10. Hunting and Fishing

Currently, inviting people to church is like hunting.  The missionaries pray about and identify a member family that they will invite to prayerful identify a couple of friends or family members to invite to church or a meet the missionaries .  They identify a couple of people who may be “ready” or “prepared” and approach them with some trepidation.  They aim for a specific target.  Sometimes they succeed and sometimes they fail.

Sacrament meeting invitations are more like fishing.  You cast your net wide and see how many people you bring in.  Some slip through, but you get a lot more yield.  While bishops should still seek inspiration in making speaking assignments, and speakers should still seek inspiration concerning to whom invitations should be given, realistically you could invite everyone to your workplace with the hope that a couple might come.

We need both hunting and fishing approaches to grow the church.

11. Easily Implemented Locally

While I would like to see this proposal implemented as a standard policy church-wide, it is simple enough that individual Stake and District Presidents, Bishops and Branch Presidents could fairly easily implement it in their own congregations at any time, if they felt that the Spirit guided them to do so.  Even individual members could print out and distribute invitations on their own initiative when asked to speak in church.  I’ve put together a simple prototype invitation form as a writable PDF that can be downloaded and used.

12. Potential Reach

Up to three members of each ward and branch would be inviting others to church two or three weeks out of the month.  Even if there are only 26 Sundays with speaking assignments, with 28,109 wards and branches, if each speaker invited only 1 person, that is potentially 730,000 people being invited to church every every year.  If each speaker invited just 3 people, that would be nearly 2 MILLION people invited every year.  Of course, as the church grows that number increases.  And contrasted with missionary cold-call door-knocking, street contacting, and English classes, these invitations are far more likely to be effective because they are personal.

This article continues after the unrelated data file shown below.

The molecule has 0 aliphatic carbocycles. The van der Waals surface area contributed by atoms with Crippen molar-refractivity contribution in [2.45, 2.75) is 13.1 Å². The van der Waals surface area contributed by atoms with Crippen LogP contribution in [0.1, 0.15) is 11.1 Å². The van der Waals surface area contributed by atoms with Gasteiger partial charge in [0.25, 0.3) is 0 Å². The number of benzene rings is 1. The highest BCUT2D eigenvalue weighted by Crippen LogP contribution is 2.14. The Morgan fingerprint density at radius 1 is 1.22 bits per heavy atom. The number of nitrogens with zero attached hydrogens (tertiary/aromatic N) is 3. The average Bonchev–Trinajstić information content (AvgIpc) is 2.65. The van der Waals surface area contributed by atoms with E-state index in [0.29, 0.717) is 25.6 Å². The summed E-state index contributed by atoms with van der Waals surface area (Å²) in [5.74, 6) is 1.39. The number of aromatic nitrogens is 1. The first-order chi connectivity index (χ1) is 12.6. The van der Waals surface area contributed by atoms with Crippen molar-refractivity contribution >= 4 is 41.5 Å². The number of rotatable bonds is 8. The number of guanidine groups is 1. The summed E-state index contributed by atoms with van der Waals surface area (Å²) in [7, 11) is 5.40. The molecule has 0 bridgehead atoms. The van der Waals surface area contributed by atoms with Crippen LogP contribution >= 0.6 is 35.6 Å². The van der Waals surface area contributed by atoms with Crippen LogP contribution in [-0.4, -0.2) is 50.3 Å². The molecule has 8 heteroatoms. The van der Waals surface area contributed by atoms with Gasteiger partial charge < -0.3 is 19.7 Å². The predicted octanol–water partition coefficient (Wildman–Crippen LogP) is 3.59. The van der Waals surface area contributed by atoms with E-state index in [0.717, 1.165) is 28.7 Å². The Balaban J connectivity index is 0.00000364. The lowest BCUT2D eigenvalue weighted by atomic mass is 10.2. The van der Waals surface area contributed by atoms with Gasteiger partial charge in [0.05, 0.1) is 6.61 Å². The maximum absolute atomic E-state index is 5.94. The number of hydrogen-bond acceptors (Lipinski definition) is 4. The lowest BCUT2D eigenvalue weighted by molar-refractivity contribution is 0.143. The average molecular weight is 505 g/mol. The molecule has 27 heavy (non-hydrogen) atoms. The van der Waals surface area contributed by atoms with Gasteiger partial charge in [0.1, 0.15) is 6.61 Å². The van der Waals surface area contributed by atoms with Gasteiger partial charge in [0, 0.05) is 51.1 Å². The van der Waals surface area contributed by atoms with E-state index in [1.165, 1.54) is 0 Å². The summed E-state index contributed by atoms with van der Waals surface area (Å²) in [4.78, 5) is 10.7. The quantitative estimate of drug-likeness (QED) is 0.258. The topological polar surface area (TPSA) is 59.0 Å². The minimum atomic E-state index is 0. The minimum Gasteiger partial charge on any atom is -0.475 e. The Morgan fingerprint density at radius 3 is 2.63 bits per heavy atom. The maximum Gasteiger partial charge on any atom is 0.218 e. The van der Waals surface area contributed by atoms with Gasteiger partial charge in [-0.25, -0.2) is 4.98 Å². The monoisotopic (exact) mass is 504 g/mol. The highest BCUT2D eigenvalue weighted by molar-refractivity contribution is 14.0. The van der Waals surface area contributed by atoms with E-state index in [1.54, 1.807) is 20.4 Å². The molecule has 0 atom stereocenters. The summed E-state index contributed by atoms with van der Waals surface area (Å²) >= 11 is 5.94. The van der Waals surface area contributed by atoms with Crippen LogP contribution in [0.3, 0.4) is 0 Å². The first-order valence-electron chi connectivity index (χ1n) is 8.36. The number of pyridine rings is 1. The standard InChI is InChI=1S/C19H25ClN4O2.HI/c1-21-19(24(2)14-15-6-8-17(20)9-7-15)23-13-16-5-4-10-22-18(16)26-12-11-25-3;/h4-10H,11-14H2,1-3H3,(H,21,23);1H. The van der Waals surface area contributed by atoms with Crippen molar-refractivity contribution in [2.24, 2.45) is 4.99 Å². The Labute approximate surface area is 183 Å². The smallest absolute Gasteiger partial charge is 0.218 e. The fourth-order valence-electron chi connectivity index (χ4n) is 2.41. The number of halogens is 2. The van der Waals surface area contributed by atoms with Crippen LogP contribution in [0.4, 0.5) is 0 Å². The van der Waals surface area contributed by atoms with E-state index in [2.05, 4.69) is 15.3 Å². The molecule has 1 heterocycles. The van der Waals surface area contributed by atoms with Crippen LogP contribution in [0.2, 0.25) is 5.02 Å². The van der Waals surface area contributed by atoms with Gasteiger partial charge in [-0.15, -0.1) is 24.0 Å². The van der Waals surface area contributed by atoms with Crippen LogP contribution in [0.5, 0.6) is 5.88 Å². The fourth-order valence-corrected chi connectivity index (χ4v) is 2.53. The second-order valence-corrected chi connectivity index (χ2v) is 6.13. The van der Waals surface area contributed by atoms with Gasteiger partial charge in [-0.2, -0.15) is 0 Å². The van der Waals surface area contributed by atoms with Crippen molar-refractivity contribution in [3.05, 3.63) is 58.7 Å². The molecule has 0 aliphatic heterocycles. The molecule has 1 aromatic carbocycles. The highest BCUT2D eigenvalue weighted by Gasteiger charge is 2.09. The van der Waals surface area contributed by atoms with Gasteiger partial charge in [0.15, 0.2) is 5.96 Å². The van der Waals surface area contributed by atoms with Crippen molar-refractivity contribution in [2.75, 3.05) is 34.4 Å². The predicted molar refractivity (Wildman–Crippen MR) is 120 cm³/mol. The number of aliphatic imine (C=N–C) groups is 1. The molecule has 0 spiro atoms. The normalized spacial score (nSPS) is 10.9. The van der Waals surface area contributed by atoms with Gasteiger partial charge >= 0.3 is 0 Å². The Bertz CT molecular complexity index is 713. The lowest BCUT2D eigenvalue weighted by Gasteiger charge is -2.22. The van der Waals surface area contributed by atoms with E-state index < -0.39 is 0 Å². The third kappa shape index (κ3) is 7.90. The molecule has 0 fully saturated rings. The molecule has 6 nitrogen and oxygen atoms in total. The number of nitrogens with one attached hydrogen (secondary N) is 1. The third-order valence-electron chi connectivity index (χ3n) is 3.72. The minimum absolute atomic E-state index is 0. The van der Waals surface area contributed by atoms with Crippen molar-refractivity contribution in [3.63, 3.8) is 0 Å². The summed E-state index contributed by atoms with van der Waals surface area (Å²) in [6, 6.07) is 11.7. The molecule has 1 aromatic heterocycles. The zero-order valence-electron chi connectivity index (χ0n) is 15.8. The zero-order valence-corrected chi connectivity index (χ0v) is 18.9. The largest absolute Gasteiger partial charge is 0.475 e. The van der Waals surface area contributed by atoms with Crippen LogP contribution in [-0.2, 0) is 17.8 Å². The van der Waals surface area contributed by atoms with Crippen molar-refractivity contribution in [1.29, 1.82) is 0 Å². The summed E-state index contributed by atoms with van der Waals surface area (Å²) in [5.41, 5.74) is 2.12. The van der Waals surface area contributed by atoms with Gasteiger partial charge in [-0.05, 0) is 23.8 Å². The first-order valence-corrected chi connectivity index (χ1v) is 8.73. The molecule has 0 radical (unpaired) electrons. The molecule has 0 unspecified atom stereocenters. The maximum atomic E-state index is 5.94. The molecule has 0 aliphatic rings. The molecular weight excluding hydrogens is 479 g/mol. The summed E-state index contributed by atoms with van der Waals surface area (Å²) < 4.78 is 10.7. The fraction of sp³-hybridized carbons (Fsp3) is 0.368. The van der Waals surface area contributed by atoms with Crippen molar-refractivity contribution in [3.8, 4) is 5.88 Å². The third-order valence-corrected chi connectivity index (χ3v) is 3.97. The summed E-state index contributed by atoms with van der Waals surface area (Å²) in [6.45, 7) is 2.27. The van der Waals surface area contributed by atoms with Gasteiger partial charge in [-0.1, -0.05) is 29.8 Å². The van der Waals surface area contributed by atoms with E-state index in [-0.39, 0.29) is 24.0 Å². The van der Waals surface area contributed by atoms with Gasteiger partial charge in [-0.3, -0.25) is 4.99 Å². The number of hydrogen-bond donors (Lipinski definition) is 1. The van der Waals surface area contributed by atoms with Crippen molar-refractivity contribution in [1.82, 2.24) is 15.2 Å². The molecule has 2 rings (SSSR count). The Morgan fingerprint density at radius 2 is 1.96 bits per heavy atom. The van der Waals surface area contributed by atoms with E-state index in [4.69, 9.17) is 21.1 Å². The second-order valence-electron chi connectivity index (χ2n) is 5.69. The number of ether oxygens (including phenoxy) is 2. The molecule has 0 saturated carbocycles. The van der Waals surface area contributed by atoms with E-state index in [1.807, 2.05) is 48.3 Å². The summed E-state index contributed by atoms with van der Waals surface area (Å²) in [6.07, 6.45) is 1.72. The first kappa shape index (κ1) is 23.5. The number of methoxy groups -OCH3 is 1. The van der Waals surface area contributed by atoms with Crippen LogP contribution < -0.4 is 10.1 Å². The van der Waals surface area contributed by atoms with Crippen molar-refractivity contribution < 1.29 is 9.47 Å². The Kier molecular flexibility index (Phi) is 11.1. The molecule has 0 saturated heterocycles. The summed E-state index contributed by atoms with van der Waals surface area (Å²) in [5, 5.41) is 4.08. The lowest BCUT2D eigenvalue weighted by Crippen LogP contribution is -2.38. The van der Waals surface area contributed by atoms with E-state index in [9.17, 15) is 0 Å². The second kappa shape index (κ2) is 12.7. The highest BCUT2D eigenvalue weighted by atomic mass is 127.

Of course, the weakness of the proposal and the key difficulty is the follow up.

The speaker should make sure he or she thanks any visitors for coming.  The ward mission leader, the bishop, and the missionaries should be available immediately after the meeting for the speaker to introduce his or her visiting friends. Hopefully, as visitors become more of a focus for the sacrament meetings, members of the congregation would keep their eye out for visitors and introduce themselves and avoid monopolizing the time of the Bishop or Missionaries until later.  The leaders and members should be careful not to be pushy, these are after all people who came to church driven primary by their relationship with the speaker and not because they are necessarily interested in joining the church.  They should be invited to return the next week, and made aware that the missionaries are available to answer questions.  Of course, following the Spirit is the most important.

Perhaps those who come to hear their friends speak will never come back again, but they will have had a significant exposure to the church that will influence them and their perceptions of Mormons for the rest of the lives.  And more importantly, they will have had an opportunity to hear our testimonies and feel the Holy Spirit touching their hearts.

I really believe that this proposal has great potential to truly revolutionize the church.  I would like to get the feedback from a few people who try it, or Bishops who want to give it a try in their wards.  Let me know what you think.

Download LDS Sacrament Meeting Invitations:

Editable PDF: LDSSpeakingInvitationsForm.pdf

Static PDF: LDSSpeakingInvitations.pdf

Word Doc: LDSSpeakingInvitations.doc

OpenOffice: LDSSpeakingInvitations.odt

UPDATE:  Please be aware of the official church guidelines for how local units are to properly use and display the name of the church and the official church logo.  I have updated the invitation documents above to conform with the guidelines.  If you downloaded them previously please download the updated versions.